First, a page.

Appellant seeks to apply Ramos, by analogy, to the requested charge in the instant case. Appellant contends that Ramos mandates that a sentencing jury "be fully informed of all sentencing options," including the effect of a jury deadlock. (Brief, p. 78.) We find no such mandate in Ramos. As the Court reasoned,

"Finally, we emphasize that informing the jury of the Governor's power to commute a sentence to life without possibility of parole was merely an accurate statement of a potential sentencing alternative. To describe the sentence as `life imprisonment without possibility of parole' is simply inaccurate when, under state law, the Governor possesses authority to commute that sentence to a lesser sentence that includes the possibility of parole. The Briggs Instruction thus corrects a misconception and supplies the jury with accurate information for its deliberation in selecting an appropriate sentence."

Id. at 1009, 103 S. Ct. at 3457 (footnote omitted, emphasis in original). The Court further held,

"Our conclusion is not intended to override the contrary judgment of state legislatures that capital sentencing juries in their States should not be permitted to consider the Governor's power to commute a sentence. It is elementary that States are free to provide greater protections in their criminal justice system than the Federal Constitution requires."

Id. at 1013-14, 103 S. Ct. at 3460 (footnote omitted). More recently, in Caldwell v. Mississippi, 472 U.S. 320, 105 S. Ct. 2633, 86 L. Ed. 2d 231 (1985), the Court noted that the Mississippi Supreme Court had interpreted Ramos "as if it had held that States are free to expose capital sentencing juries to any information and argument concerning postsentencing procedures." The Court concluded that this interpretation was "too broad a view of Ramos." Id.

The Alabama Supreme Court in Ex parte Rutledge, 482 So. 2d at 1265, has observed that Ramos dealt with the constitutionality of a California statute which requires the *1111 "Briggs Instruction" in capital murder trials. The court stated:

"Not only do we have no such statute, but it has long been the law of this State that comments upon the probability or possibility of what might happen under a particular sentence, falling outside the evidence and the law of the case, constitute improper argument. Eaton v. State, 278 Ala. 224, 177 So. 2d 444 (1965); see also Murray v. State, 359 So. 2d 1178 (Ala.Cr.App.1978)."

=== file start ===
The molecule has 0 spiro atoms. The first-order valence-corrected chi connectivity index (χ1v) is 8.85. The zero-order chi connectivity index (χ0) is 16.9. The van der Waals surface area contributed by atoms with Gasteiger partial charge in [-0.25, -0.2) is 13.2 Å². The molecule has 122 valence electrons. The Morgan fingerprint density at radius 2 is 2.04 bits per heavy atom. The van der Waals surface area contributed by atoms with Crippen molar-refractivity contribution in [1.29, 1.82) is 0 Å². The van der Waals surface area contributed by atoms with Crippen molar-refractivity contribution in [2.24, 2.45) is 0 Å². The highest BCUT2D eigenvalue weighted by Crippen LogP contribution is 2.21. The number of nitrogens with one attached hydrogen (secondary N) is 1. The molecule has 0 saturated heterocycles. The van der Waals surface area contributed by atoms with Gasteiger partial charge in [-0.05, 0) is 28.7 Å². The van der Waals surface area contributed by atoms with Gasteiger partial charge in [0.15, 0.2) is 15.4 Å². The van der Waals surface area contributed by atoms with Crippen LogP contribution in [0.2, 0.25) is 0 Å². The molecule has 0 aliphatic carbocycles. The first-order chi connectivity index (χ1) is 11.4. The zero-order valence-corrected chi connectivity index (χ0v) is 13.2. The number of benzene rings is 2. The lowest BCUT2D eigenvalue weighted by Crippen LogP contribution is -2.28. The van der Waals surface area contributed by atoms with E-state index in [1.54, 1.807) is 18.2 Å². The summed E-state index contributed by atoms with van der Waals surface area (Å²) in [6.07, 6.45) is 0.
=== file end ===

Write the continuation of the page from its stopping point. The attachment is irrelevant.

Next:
Id. The above quoted passages make it readily apparent that Ramos has no application to the issues before us and does not constitute a basis for reversing our previous rulings.

We do not take issue with appellant's contention that a sentencing jury should be informed of all legitimate sentencing options; we do, however, disagree with appellant's assertion that a deadlocked jury constitutes a legitimate sentencing option. As we noted in Giles, slip op. at 13, 14: "The jury's duty during the sentencing-phase deliberations, for trials governed by Beck, is to attempt to reach a unanimous verdict for either `death' or `life imprisonment without parole.'" If the jury fails to reach a unanimous verdict "the jury's sentence recommendation shall be life without parole." Ex parte Hays, 518 So. 2d 768, 775 (Ala.1986) (emphasis in original). We are of the opinion that if the jury were told that a deadlock would result in an automatic recommendation of life without parole, such information "may incline them to approach their sentencing decision with less appreciation for the gravity of their choice and for the moral responsibility reposed in them as sentencers." Ramos, 463 U.S. at 1011, 103 S. Ct. at 3459. We, therefore, reaffirm our previous holdings that the consequence of a deadlocked jury being a recommended sentence of life without parole is a procedural matter which is not the proper subject of an instruction to the jury.

We additionally observe that in Ex parte Hays, 518 So. 2d at 775, the Alabama Supreme Court held "that the trial court is empowered to override the jury's sentence recommendation of life without parole" and that that court's decision in Beck v. State, 396 So. 2d 645 (Ala.1980), had not intended any other result. The court stated that the trial court's authority to override the jury's recommendation of a sentence of life without parole "is implied as a necessary and logical consequence to our holding in [Beck]." Id. at 775. Therefore, that portion of the jury charge, which stated "[i]f the verdict is not unanimous, a sentence of life without parole will automatically be imposed," is improper as a matter of law, according to Hays. The trial court correctly refused the requested charge.

VIII

Appellant's final contention is that the trial court erred in refusing the following requested jury charge:

"I instruct you that the defendant does not have the burden of proving to you that the mitigating circumstances outweigh aggravating circumstances. Any mitigating circumstance(s) whether it outweighs aggravating circumstances or not, may support a verdict of life in prison without the possibility of parole."

Appellant concedes that the refusal to give similar instructions has been upheld by this court in Whisenhant, 482 So. 2d at 1234-36, which was affirmed in Ex parte Whisenhant, 482 So. 2d at 1245. Appellant does not assert any grounds upon which to distinguish our holding in Whisenhant; rather he states that he raises this issue in order to pursue arguments in federal court, if necessary.